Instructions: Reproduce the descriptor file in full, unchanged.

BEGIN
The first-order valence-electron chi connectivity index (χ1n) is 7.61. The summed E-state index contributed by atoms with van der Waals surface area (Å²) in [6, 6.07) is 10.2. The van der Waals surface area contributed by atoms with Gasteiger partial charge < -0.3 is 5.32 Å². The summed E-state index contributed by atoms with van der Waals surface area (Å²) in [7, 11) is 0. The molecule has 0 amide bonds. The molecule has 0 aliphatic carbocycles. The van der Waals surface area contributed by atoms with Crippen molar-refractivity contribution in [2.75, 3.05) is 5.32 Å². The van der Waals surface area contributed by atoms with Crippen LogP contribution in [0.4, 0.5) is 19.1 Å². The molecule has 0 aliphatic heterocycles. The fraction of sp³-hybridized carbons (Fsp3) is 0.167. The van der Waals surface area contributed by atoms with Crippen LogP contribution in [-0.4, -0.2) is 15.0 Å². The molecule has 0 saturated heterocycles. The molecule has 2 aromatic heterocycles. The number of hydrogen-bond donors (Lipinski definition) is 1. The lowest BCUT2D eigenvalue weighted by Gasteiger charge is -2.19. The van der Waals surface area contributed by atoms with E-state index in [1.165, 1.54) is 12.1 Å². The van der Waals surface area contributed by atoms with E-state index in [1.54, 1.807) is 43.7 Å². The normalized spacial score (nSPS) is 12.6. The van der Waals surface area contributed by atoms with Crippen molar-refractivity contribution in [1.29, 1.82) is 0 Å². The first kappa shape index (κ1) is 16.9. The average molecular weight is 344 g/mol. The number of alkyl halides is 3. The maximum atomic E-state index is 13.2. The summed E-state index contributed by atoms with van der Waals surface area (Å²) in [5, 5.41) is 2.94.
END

The first-order valence-electron chi connectivity index (χ1n) is 7.61. The summed E-state index contributed by atoms with van der Waals surface area (Å²) in [6, 6.07) is 10.2. The van der Waals surface area contributed by atoms with Gasteiger partial charge < -0.3 is 5.32 Å². The summed E-state index contributed by atoms with van der Waals surface area (Å²) in [7, 11) is 0. The molecule has 0 amide bonds. The molecule has 0 aliphatic carbocycles. The van der Waals surface area contributed by atoms with Crippen molar-refractivity contribution in [2.75, 3.05) is 5.32 Å². The van der Waals surface area contributed by atoms with Crippen LogP contribution in [0.4, 0.5) is 19.1 Å². The molecule has 0 aliphatic heterocycles. The fraction of sp³-hybridized carbons (Fsp3) is 0.167. The van der Waals surface area contributed by atoms with Crippen LogP contribution in [-0.4, -0.2) is 15.0 Å². The molecule has 0 saturated heterocycles. The molecule has 2 aromatic heterocycles. The number of hydrogen-bond donors (Lipinski definition) is 1. The lowest BCUT2D eigenvalue weighted by Gasteiger charge is -2.19. The van der Waals surface area contributed by atoms with E-state index in [1.165, 1.54) is 12.1 Å². The van der Waals surface area contributed by atoms with E-state index in [1.54, 1.807) is 43.7 Å². The normalized spacial score (nSPS) is 12.6. The van der Waals surface area contributed by atoms with Crippen molar-refractivity contribution in [1.29, 1.82) is 0 Å². The first kappa shape index (κ1) is 16.9. The average molecular weight is 344 g/mol. The number of alkyl halides is 3. The maximum atomic E-state index is 13.2. The summed E-state index contributed by atoms with van der Waals surface area (Å²) in [5, 5.41) is 2.94.